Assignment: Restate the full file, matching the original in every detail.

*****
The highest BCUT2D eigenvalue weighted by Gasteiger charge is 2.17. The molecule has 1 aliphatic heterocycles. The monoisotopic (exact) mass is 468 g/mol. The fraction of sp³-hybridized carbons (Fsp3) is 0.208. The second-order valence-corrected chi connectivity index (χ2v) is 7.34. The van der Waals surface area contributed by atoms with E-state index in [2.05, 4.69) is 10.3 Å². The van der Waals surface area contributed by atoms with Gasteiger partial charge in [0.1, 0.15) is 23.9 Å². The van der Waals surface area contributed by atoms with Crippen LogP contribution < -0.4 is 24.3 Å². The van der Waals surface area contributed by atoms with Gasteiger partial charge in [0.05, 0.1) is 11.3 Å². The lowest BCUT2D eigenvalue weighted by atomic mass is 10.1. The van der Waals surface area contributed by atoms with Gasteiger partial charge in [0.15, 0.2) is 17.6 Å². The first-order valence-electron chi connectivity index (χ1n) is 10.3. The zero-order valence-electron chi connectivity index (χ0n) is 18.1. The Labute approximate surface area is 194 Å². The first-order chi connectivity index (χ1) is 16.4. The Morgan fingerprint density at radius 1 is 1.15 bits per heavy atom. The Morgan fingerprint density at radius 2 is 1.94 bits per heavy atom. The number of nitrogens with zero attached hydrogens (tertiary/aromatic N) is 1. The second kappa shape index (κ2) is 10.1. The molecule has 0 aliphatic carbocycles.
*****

The highest BCUT2D eigenvalue weighted by Gasteiger charge is 2.17. The molecule has 1 aliphatic heterocycles. The monoisotopic (exact) mass is 468 g/mol. The fraction of sp³-hybridized carbons (Fsp3) is 0.208. The second-order valence-corrected chi connectivity index (χ2v) is 7.34. The van der Waals surface area contributed by atoms with E-state index in [2.05, 4.69) is 10.3 Å². The van der Waals surface area contributed by atoms with Gasteiger partial charge in [0.1, 0.15) is 23.9 Å². The van der Waals surface area contributed by atoms with Crippen LogP contribution < -0.4 is 24.3 Å². The van der Waals surface area contributed by atoms with Gasteiger partial charge in [0.05, 0.1) is 11.3 Å². The lowest BCUT2D eigenvalue weighted by atomic mass is 10.1. The van der Waals surface area contributed by atoms with Gasteiger partial charge in [0.15, 0.2) is 17.6 Å². The first-order valence-electron chi connectivity index (χ1n) is 10.3. The zero-order valence-electron chi connectivity index (χ0n) is 18.1. The Labute approximate surface area is 194 Å². The first-order chi connectivity index (χ1) is 16.4. The Morgan fingerprint density at radius 1 is 1.15 bits per heavy atom. The Morgan fingerprint density at radius 2 is 1.94 bits per heavy atom. The number of nitrogens with zero attached hydrogens (tertiary/aromatic N) is 1. The second kappa shape index (κ2) is 10.1. The molecule has 0 aliphatic carbocycles.